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Second thoughts about vacuum systems

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Thanks for the responses and the wealth of information. I want to stress that I have no intention of saying anything negative about the V3. I just realized when it flooded, I didn’t fully understand a vacuum systems limitations. Now I think I do. I also believe that temperature compensation is a must have to allow a lower vacuum in the housing. This should allow a smaller water intrusion to set off the alarm. A moisture sensor inside would be great. I also read where some have placed their wives maxi pads in the bottom to soak up water and prevent it from splashing around in case of a small leak. Unfortunately, I am still kind of new to this and never thought about manipulating all of the controls before submerging it. You bet I will from now on. I feel I really got lucky with this one since nothing was damaged except the housing and Ikelite took great care of me there. I may look into the V4 and will research moisture sensors some more. A couple hundred dollars spent to prevent is better than four thousand later. Thanks again.

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Yeah, I doubt you'd ever see buying the V3 (or now V4) as anything other than money well spent.

 

I sleep better on a liveaboard thanks to Miso and the V4.... :lol2:

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I wouldn't be so sure. This idea intrigues me and I don't have an answer, but sucking an 'O' ring into place might well result in the 'O' ring seating differently than pressure pushing it into place will - the forces at work may well be being applied in different ways..

The forces at work are being applied in the SAME way. There is a pressure differential being applied. Loading an o-ring by increasing the pressure on side "A" vs decreasing the pressure an equal ammount on side "B" results in the same sequence of loading forces on the involved o-ring seal. The loading sequence, In the case of a "Face Seal Joint" typically seen with the main and port o-ring seals on an U/W housing, is as follows. the compressive force of the parts being assembled serves only to approximate the o-ring to the sealing surfaces, but any compressive force generated on the o-ring by assembly is not in the same axis as the sealing force at the o-ring generated by a pressure differential. This is why the o-ring pre-load generated by a vacuum system helps to prevent leaks at the surface. The vacuum system gets the o-ring started sucking in the right direction. It is similar in concept to an automobile tire being placed on a rim. When the tire is initially placed on the rim, air can seep out as the tire is inflated untill the bead of the tire pops into the seat of the rim.

Edited by diverdoug1

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I am not sure that I agree that "the compressive force of the parts being assembled serves only to approximate the o-ring to the sealing surfaces, but any compressive force generated on the o-ring by assembly is not in the same axis as the sealing force at the o-ring generated by a pressure differential." I assume that without the vacuum system my housing is sealed with minimum pressure delta applied i.e. it will not leak in half an inch of water or if I apply a small overpressure into the housing (like heating it up in the sun) it will not leak even when the Delta P is in the opposite direction.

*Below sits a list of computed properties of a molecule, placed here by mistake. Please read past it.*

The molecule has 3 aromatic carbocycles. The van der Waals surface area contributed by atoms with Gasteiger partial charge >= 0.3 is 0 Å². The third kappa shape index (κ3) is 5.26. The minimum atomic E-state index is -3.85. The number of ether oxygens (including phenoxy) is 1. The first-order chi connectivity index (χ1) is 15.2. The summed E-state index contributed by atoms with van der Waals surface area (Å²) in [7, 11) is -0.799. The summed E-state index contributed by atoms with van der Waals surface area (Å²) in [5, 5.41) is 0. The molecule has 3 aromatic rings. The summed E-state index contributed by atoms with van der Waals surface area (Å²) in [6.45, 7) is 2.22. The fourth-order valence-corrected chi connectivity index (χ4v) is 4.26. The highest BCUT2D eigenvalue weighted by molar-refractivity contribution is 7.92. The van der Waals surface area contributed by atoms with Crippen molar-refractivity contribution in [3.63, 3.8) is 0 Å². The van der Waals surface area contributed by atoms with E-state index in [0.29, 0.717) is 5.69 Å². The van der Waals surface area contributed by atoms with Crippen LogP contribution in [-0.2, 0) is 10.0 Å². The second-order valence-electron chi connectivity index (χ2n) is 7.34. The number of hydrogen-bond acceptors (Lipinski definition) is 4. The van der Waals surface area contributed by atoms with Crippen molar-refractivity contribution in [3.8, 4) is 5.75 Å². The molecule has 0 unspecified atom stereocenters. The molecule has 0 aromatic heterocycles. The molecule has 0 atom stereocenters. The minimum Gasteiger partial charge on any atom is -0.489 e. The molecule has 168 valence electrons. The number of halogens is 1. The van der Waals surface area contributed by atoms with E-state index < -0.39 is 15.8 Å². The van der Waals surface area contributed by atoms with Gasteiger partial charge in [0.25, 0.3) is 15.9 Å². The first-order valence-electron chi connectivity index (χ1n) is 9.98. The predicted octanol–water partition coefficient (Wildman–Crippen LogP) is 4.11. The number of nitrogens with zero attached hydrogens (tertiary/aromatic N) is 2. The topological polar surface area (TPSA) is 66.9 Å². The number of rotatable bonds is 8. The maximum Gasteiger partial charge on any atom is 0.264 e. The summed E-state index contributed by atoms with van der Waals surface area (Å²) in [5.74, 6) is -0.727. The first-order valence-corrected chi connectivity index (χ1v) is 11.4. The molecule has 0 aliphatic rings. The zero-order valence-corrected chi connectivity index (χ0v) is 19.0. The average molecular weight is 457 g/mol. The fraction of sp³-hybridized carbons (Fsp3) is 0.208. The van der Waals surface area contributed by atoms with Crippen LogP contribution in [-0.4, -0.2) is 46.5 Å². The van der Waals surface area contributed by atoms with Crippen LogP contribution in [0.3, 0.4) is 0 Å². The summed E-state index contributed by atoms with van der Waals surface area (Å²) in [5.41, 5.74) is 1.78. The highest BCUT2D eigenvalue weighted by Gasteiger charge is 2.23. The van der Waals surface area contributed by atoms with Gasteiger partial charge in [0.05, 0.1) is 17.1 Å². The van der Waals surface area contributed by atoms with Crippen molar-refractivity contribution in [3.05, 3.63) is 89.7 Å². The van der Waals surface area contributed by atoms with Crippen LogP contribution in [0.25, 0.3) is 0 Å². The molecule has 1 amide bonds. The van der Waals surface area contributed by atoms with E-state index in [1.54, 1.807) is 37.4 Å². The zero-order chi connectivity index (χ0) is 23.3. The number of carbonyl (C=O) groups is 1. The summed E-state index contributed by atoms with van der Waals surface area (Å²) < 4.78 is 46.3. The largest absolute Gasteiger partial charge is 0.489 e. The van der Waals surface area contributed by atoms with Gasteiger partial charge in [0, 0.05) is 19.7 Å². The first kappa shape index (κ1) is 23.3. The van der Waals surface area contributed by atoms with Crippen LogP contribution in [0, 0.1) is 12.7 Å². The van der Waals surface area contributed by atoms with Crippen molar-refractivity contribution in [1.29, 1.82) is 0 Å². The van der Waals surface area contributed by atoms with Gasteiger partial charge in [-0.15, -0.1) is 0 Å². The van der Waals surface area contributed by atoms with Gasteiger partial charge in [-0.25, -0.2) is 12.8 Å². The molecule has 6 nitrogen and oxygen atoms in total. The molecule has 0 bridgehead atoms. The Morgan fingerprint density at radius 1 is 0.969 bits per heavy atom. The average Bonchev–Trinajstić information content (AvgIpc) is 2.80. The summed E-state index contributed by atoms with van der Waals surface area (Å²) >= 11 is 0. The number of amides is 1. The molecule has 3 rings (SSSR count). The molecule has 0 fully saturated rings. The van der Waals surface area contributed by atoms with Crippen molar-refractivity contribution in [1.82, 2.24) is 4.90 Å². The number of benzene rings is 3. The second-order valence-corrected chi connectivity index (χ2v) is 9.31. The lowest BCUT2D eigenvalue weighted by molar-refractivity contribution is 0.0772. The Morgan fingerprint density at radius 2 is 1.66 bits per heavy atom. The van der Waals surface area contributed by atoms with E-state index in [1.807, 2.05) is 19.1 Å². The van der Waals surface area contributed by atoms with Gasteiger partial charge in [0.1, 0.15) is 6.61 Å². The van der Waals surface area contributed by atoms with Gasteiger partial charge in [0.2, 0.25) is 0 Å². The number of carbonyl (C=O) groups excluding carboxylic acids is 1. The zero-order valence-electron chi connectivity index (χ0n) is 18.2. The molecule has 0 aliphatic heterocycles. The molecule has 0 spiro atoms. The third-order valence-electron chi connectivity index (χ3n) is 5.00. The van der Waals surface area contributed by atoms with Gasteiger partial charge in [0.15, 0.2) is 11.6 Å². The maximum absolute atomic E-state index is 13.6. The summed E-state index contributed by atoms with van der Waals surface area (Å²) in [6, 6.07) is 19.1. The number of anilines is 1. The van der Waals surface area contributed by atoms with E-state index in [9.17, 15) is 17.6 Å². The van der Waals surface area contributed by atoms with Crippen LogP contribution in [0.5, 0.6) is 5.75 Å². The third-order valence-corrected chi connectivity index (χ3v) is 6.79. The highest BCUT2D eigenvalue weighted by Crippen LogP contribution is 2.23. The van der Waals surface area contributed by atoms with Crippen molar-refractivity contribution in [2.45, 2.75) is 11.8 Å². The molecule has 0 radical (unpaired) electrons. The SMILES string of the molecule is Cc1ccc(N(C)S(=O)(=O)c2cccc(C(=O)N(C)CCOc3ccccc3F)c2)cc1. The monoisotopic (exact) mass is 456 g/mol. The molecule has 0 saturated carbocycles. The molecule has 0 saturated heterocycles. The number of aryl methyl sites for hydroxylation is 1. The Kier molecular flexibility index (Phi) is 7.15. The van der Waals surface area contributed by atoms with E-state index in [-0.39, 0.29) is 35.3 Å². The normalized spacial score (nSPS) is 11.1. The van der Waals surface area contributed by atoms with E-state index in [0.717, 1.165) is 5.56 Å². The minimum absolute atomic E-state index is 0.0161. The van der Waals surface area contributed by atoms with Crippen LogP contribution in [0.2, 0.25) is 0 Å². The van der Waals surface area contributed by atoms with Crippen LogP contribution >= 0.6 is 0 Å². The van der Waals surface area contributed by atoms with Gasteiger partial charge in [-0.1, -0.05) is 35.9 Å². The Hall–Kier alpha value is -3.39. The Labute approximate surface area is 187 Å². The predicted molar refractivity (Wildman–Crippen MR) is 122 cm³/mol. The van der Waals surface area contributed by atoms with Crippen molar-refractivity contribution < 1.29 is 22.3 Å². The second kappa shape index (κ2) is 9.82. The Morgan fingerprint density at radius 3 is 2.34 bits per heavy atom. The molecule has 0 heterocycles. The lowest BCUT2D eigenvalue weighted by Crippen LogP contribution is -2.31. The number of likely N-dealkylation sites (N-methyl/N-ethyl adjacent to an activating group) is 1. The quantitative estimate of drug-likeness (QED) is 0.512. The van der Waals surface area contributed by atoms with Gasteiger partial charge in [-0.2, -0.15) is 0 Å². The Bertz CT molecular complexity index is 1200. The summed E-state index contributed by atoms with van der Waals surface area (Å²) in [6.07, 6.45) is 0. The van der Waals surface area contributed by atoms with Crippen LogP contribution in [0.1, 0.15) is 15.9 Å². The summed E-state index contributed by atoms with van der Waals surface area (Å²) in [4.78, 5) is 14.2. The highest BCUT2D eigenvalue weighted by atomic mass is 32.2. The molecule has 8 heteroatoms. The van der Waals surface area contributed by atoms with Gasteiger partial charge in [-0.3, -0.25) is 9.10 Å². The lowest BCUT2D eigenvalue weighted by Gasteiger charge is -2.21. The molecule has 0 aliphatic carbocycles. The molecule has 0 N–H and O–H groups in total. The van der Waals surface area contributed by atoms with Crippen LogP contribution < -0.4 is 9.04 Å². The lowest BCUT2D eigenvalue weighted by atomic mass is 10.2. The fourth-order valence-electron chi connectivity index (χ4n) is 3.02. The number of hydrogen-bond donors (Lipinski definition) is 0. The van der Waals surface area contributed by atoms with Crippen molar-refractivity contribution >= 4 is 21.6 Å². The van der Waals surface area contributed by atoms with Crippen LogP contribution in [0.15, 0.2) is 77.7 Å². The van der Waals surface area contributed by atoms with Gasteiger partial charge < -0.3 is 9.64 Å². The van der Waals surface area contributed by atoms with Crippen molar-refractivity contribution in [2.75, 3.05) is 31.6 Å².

We design medical devices that really need to stay sealed and my engineering colleagues suggest to me that sealing, especially sealing with o-rings is not simple and that modeling the whole sealing process is extremely complex.

Bill

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bvanant, The compressive force applied by pushing the parts together is not in the same axis as the force applied on the o-ring by the water trying to enter the lower pressure interior of the housing.. In fact, once the o-ring is compressed enough for the parts to meet, the o-ring is compressed on this axis no farther, regardless of increases in pressure differential, unlike the compression along the axis between the areas of part mating. The following is a force diagram for forces on a high pressure face sealing o-ring. http://en.wikipedia.org/wiki/File:O-ring.svg. The light areas demonstrate the areas of highest strain. The forces along the axis between the mating parts is lowest, while the pressure along the axis of the parts seam in the groove wall is highest. When there is no pressure differential (or it is very low) there will be no strain along the seam axis.If o-ring sealing was caused only by the compressive force of the parts, no o-ring groove would be neccessary. This is not the case. If you were to rely on the seal provided by the compessive force of the parts on the o-ring alone, it would act merely as a "simple gasket", and would be overcome in a relatively shallow depth of water (the exact reason why vacuum systems help prevent blow-by of water in the event of water impact at the seam while at the surface). Here is a good primer on o-ring function. http://www.satoriseal.com/technical/technical_articles/introduction_to_o-rings.htm It is worth a read if you are truly interested in how o-rings function.
You can see how the o-ring is displaced to the right in the diagram, perpendicular to the mating surfaces, into the groove wall at the seam of the parts. this movement is why o-rings need to be properly lubricated. Lubricating the o-ring will allow it to slide into its seated position at a lower pressure differential, there-by decreasing incidence of leaks at shallower depths and decreasing o-ring wear as it slides into position. I find it interesting how an o-ring has a dynamic (rather than inert "simple gasket-like") role in sealing.

Edited by diverdoug1

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